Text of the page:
Still in his early 20s there is time for Hudd to develop his game, but how many more chances do we give him to prove he can boss a game from central midfield? Opponents of lesser ability but greater energy will continue to get the better of him, as Burnley did last week, and this might not be a risk we can afford to take given our current plight. It’s a tricky one, as his passing has at times had us drooling, and is very much in the stylish Tottenham mould. Rumour has it that Martin Jol (blessed be his name) is considering a bid to take him to Hamburg, and it’s certainly conceivable that he would thrive in a European league. However, too many more anonymous games and ‘Arry’s patience will snap, if it hasn’t already done so.

5 Responses

  1. leonardo Says:

    Agree on Hudd although I think that none of our midfielders look good playing alongside Zokora. Once again Jenas looks like a good player by not being there! I’d like to sit Hudd down in front of a Tevez video (and maybe some stats) to show him how much more he could/should be doing. Sods law is that if we let Hudd go, some other club would turn him into a decent player with strong fitness levels/work ethic – or he might prosper in another less physical league. Maybe he can develop this over time at Spurs – if only Harry can boot him out of his comfort zone – I’m sure he will try.

  2. kay Says:

    hudd plays in slow motion

  3. davspurs Says:

    There is one point missing from this article ,hudds whas in great form and capped it of with that thuderous shot in the EUFA then harry started resting him and playing moderic 442 tom sat on the bench unused then when he played he got hurt the last thing big tom whants is to sit on the bench and but weight on .This lad through 15 or so stone around a wet quadmire of a pitch with extra time and you expect him to boss the midfield away to utd get real carrick and scholes teves had more energy than the whole of the spurs team Hudds plays better when lennon plays he runs for toms passes and his allways an outlet for tom and near the end of games he runs up the middle thats when tom does is best work moderic should play closer to tom like jenas does .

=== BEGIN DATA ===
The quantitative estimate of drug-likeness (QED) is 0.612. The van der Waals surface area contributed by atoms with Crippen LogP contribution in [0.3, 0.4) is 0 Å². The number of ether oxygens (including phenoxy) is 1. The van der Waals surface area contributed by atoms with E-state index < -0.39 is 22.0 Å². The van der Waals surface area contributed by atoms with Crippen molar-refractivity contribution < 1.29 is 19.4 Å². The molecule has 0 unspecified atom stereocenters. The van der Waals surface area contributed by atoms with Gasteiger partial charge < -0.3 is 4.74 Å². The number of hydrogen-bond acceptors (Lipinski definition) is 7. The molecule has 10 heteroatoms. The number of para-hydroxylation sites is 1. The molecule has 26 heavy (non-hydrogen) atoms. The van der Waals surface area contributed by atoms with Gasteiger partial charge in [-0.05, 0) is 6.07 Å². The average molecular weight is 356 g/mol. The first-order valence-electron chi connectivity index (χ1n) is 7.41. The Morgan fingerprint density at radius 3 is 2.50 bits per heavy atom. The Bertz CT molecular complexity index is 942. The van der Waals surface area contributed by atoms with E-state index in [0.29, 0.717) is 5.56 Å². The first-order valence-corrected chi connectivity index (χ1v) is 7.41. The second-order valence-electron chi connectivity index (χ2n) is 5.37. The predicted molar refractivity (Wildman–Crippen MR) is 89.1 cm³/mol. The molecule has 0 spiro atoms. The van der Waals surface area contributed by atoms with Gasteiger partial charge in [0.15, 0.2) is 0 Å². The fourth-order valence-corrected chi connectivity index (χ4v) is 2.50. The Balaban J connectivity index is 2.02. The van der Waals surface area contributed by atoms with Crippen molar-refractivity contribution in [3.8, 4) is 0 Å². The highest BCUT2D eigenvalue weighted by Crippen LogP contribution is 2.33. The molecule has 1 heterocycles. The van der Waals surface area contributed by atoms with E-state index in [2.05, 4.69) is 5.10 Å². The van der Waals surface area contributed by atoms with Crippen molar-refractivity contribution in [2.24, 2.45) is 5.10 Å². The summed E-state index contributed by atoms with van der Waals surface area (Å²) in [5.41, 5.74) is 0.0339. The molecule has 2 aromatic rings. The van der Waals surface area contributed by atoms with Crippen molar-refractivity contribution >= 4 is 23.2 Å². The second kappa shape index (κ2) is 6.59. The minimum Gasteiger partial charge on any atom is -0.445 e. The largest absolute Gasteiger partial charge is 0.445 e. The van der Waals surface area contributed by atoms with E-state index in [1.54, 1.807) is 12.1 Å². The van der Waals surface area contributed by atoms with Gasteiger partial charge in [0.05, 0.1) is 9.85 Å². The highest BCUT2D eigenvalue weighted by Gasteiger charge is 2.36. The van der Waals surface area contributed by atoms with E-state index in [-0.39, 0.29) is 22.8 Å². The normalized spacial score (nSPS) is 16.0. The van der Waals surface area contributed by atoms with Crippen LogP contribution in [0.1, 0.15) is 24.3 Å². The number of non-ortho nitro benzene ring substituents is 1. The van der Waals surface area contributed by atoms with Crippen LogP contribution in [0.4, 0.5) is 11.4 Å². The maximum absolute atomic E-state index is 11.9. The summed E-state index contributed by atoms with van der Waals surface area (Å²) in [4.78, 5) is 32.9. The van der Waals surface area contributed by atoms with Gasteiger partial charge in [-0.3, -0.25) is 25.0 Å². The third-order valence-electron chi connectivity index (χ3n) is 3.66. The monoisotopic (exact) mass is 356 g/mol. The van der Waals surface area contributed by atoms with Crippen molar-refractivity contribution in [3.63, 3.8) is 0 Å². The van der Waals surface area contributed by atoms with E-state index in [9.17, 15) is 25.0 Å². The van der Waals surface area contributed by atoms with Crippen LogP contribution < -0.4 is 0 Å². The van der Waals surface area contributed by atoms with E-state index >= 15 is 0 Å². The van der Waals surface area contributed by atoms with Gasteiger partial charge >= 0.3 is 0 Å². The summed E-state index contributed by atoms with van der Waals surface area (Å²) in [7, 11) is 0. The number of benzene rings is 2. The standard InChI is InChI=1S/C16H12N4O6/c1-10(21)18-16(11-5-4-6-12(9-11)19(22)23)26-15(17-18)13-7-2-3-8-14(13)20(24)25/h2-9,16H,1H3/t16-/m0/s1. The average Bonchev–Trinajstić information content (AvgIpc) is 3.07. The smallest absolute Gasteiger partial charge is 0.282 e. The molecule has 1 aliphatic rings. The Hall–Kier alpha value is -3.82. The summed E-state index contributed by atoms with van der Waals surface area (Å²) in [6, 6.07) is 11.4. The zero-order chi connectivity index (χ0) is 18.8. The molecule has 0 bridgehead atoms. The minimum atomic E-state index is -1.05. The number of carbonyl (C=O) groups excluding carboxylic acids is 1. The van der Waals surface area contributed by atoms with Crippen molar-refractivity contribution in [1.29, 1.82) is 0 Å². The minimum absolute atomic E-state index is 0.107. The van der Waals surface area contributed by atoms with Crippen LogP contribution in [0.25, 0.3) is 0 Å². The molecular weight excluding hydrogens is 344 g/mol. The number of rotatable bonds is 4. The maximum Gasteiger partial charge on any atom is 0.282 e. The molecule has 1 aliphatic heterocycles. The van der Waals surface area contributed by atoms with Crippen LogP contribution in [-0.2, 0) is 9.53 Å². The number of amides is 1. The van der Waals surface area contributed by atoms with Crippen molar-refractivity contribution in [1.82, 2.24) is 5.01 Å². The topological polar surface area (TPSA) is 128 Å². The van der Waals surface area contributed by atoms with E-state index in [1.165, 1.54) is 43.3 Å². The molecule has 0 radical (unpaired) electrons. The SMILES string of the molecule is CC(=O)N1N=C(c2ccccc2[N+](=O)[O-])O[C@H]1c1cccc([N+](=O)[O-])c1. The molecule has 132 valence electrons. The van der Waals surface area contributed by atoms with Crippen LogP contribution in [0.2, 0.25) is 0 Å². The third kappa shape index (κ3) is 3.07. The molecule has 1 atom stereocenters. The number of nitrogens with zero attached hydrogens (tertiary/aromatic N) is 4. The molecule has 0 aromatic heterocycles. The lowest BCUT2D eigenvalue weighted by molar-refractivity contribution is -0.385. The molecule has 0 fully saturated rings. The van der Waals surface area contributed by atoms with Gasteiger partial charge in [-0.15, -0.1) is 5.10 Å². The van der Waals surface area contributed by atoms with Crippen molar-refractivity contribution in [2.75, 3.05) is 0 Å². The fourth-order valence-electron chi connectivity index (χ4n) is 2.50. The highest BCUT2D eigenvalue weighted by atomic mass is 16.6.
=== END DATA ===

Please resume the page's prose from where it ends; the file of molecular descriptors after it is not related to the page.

4. Geoff H Says:

    You hit the nail on the head about the Hudd (I wonder if Bent could have been that accurate).

    Huddlestone seems to have gone backwards since Happy Harry’s arrival (complete with the Ketchup) and that is sad for (i) the team within which he should be a key player, (ii) the crowd who are not treated to his undoubted skills and (iii) the player himself who is in danger of failing to achieve. Huddlestone has all the attributes to be a top player but above all needs the discipline to control his weight which is an obvious challenge for him as well as to appreciate that, however much effort he may think he is giving he can always give more.

    It may well be that he would be more effective playing on the continent where his type of player gets more space but what a shame if Spurs loose out on what he could be.

    The obvious comparison is with Hoddle who benefited greatly from having Ardilles buzzing around him, nicking balls from the opposing midfield and knocking them off to Hoddle so that he could play the killer pass. Neither Zokora nor Jenas can do that as effetively as Ossie could.

    That leads to an interesting opportunity for comparison – cf, Miller and Roberts with Woodgate and Dawson; Galvin with Bently, Crooks and Archibald with Defoe and Pavlyachenko etc., even Burkinshaw with Redknapp? Some of today’s players seem to stand up well but there is a need to find a blend – which Burkinshaw did with flying colours – and the results flowed. Unfortunately Spurs had to rise from the old DIv 2 to enter that particualr era!